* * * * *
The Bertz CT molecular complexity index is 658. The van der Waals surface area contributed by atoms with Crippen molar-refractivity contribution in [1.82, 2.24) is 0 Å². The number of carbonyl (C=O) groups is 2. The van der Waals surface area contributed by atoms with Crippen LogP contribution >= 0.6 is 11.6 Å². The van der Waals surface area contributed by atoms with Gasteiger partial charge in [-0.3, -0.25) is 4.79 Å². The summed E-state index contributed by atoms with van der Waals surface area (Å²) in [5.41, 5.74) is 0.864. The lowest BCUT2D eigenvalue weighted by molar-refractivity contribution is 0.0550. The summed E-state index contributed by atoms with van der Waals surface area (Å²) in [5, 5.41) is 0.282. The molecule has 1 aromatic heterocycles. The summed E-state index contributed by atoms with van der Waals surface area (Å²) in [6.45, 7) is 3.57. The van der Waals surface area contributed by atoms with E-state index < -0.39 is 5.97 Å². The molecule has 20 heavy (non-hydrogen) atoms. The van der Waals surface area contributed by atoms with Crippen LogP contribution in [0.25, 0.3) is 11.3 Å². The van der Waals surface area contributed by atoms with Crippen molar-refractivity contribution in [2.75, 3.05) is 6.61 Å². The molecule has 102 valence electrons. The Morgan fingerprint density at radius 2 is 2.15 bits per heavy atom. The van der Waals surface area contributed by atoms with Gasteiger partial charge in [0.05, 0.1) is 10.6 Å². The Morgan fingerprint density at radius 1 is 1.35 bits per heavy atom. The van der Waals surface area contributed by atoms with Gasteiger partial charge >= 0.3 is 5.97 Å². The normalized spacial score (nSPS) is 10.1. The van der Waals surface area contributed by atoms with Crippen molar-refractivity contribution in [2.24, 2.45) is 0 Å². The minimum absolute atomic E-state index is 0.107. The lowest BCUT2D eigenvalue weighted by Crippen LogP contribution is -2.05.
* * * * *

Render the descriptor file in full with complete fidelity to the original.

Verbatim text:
The Bertz CT molecular complexity index is 658. The van der Waals surface area contributed by atoms with Crippen molar-refractivity contribution in [1.82, 2.24) is 0 Å². The number of carbonyl (C=O) groups is 2. The van der Waals surface area contributed by atoms with Crippen LogP contribution >= 0.6 is 11.6 Å². The van der Waals surface area contributed by atoms with Gasteiger partial charge in [-0.3, -0.25) is 4.79 Å². The summed E-state index contributed by atoms with van der Waals surface area (Å²) in [5.41, 5.74) is 0.864. The lowest BCUT2D eigenvalue weighted by molar-refractivity contribution is 0.0550. The summed E-state index contributed by atoms with van der Waals surface area (Å²) in [5, 5.41) is 0.282. The molecule has 1 aromatic heterocycles. The summed E-state index contributed by atoms with van der Waals surface area (Å²) in [6.45, 7) is 3.57. The van der Waals surface area contributed by atoms with E-state index < -0.39 is 5.97 Å². The molecule has 20 heavy (non-hydrogen) atoms. The van der Waals surface area contributed by atoms with Crippen LogP contribution in [0.25, 0.3) is 11.3 Å². The van der Waals surface area contributed by atoms with Crippen molar-refractivity contribution in [2.75, 3.05) is 6.61 Å². The molecule has 102 valence electrons. The Morgan fingerprint density at radius 2 is 2.15 bits per heavy atom. The van der Waals surface area contributed by atoms with Gasteiger partial charge in [0.05, 0.1) is 10.6 Å². The Morgan fingerprint density at radius 1 is 1.35 bits per heavy atom. The van der Waals surface area contributed by atoms with Gasteiger partial charge >= 0.3 is 5.97 Å². The normalized spacial score (nSPS) is 10.1. The van der Waals surface area contributed by atoms with Crippen molar-refractivity contribution in [2.24, 2.45) is 0 Å². The minimum absolute atomic E-state index is 0.107. The lowest BCUT2D eigenvalue weighted by Crippen LogP contribution is -2.05.